What Are They Saying: First Nations Support Coastal Gaslink Pipeline
Protesters have been wreaking havoc in Canada recently in attempts to block the construction of a pipeline that would move natural gas from British Columbia to an LNG facility on the Pacific coast. While these “Keep It In the Ground” activists say they are acting in the best interests of indigenous populations, their actions are actually counter to those of the First Nations along the pipeline’s route.
Coastal GasLink has worked with First Nations in the area along the 670-kilometer route to ensure their land is respected, there are ample employment opportunities, and fair revenue sharing. Each of the 20 First Nations whose territory the pipeline crosses have signed agreements with the company.
In contrast to the claims of protesters, this project proves that honest collaboration and community relations among the business community and First Nations can lead to responsible development.
Here are a few things being said about the project and the protests:
Jason Kenney, Alberta Premier:
“They are not “Wet’suwet’en supporters. They are Wet’suwet’en opponents. They are leftists engaged in illegal activity to thwart the democratic will of the Wet’suwet’en as expressed by their elected government following years of consultation with their people.” (Twitter)
They are not “Wet’suwet’en supporters,” @CBCNews.
They are Wet’suwet’en opponents.
They are leftists engaged in illegal activity to thwart the democratic will of the Wet’suwet’en as expressed by their elected government following years of consultation with their people. https://t.co/r4ZVccpncD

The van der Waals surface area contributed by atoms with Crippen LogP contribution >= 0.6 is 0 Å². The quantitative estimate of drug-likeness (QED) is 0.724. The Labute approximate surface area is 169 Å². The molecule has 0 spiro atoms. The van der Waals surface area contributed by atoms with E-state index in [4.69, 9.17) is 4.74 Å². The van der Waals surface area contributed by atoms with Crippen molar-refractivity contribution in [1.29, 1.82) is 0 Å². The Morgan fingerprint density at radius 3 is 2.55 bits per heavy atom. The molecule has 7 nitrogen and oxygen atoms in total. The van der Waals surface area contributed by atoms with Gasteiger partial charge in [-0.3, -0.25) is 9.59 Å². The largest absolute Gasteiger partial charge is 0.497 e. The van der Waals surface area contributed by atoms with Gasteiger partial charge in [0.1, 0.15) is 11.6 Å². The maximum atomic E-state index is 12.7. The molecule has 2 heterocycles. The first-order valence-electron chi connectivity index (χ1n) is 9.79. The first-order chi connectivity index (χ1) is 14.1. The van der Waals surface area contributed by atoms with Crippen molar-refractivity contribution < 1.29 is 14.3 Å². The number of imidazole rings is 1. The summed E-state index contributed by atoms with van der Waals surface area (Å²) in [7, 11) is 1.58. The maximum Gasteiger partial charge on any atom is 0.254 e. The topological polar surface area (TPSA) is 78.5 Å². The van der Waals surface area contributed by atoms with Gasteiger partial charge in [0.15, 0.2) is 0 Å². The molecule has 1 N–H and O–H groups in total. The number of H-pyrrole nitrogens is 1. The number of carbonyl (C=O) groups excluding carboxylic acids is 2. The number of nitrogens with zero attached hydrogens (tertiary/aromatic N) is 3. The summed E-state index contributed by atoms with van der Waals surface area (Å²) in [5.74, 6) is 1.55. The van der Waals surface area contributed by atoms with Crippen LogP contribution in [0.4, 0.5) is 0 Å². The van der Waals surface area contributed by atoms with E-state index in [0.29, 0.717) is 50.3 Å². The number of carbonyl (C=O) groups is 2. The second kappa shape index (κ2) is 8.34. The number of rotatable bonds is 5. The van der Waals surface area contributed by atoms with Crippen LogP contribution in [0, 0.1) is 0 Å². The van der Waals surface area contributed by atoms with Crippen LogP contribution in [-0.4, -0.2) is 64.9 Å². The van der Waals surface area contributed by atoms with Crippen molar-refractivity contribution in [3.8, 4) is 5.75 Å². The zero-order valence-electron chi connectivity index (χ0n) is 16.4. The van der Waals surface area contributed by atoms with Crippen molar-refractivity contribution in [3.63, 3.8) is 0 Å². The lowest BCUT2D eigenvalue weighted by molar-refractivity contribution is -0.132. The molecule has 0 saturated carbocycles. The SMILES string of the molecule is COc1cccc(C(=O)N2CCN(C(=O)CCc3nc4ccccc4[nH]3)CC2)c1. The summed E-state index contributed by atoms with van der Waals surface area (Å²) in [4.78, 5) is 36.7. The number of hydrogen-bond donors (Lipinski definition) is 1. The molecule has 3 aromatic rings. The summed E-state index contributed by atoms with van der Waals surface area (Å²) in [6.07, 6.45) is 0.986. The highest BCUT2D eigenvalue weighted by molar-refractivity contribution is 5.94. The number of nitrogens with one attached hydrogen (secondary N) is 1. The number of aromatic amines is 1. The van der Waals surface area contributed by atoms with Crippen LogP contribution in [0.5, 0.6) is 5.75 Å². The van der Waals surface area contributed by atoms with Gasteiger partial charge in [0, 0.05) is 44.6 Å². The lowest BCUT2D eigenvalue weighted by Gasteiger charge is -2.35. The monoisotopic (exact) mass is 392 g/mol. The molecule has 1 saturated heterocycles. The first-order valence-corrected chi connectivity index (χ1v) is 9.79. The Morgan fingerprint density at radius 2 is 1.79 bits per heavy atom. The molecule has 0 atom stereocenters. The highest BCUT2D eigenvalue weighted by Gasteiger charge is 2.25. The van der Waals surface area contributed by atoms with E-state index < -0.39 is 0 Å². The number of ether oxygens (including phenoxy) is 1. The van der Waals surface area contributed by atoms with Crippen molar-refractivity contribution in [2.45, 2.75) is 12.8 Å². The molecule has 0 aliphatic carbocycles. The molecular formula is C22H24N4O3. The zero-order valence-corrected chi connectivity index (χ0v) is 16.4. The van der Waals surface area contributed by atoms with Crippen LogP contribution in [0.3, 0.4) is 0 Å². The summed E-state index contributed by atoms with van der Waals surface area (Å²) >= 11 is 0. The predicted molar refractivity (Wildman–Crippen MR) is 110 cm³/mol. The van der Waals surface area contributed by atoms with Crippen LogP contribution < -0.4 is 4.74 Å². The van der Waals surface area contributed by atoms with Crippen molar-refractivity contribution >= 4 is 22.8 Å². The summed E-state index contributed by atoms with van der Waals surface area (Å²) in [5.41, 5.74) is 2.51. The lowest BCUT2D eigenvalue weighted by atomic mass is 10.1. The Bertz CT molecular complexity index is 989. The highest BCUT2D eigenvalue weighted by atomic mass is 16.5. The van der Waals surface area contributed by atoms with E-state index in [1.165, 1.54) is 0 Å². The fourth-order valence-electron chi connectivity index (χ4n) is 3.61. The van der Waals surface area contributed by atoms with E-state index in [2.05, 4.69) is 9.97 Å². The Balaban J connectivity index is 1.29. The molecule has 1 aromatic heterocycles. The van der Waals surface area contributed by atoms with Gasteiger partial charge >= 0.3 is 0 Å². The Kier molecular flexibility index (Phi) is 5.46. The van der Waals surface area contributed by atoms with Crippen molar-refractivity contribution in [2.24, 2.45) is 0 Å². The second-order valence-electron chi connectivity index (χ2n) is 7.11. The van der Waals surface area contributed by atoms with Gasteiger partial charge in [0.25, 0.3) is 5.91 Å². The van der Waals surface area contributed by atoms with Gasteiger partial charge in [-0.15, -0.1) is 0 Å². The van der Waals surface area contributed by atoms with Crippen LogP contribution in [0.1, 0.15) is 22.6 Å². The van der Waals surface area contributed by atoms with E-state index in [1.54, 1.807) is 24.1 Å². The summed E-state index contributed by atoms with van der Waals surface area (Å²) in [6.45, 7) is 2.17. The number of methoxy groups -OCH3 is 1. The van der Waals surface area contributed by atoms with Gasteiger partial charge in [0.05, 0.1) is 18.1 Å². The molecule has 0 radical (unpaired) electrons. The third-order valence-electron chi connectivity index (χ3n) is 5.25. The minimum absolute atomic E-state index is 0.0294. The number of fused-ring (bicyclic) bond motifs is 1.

— Jason Kenney (@jkenney) February 15, 2020
Crystal Smith, chief councilor for the Haisla First Nation:
“The opportunity that we have here is immeasurable. We have had industry in our territory for the last 50 to 60 years. The difference with this project is that we have had a meaningful partnership within it. That means an equal level of playing field in terms of our involvement of how this project is built, the standard in which it is built, and terms of that environmental aspect, what is suitable and what is acceptable for our Nation in terms of our cultural existence in this territory.” (APTN News)
Ellis Ross, former chief councilor for the Haisla First Nation:
“The fact is all 20 First Nations whose territory runs along the pathway of the Coastal GasLink pipeline — including the Wet’suwet’en — have each signed agreements with the company. Professional protesters and well-funded NGOs have merely seized the opportunity to divide our communities for their own gains, and ultimately will leave us penniless when they suddenly leave. … It is therefore truly ignorant for non-Aboriginals to declare that elected Aboriginal leaders are only responsible for ‘on reserve issues’ or are a ‘construct of the Indian Act meant to annihilate the Indian.’” (Vancouver Sun)
Nicole Rempel, K’òmoks First Nation Chief:
“This event was organized by non-indigenous Comox Valley residents who aren’t connected to our territory in the same way as K’òmoks, and in no way represent K’òmoks or our values. It is saddening to see the racist comments in social media aimed at our community when K’òmoks was not involved.” (Chek News)
Rene Skin, Skin Tyee First Nation Chief: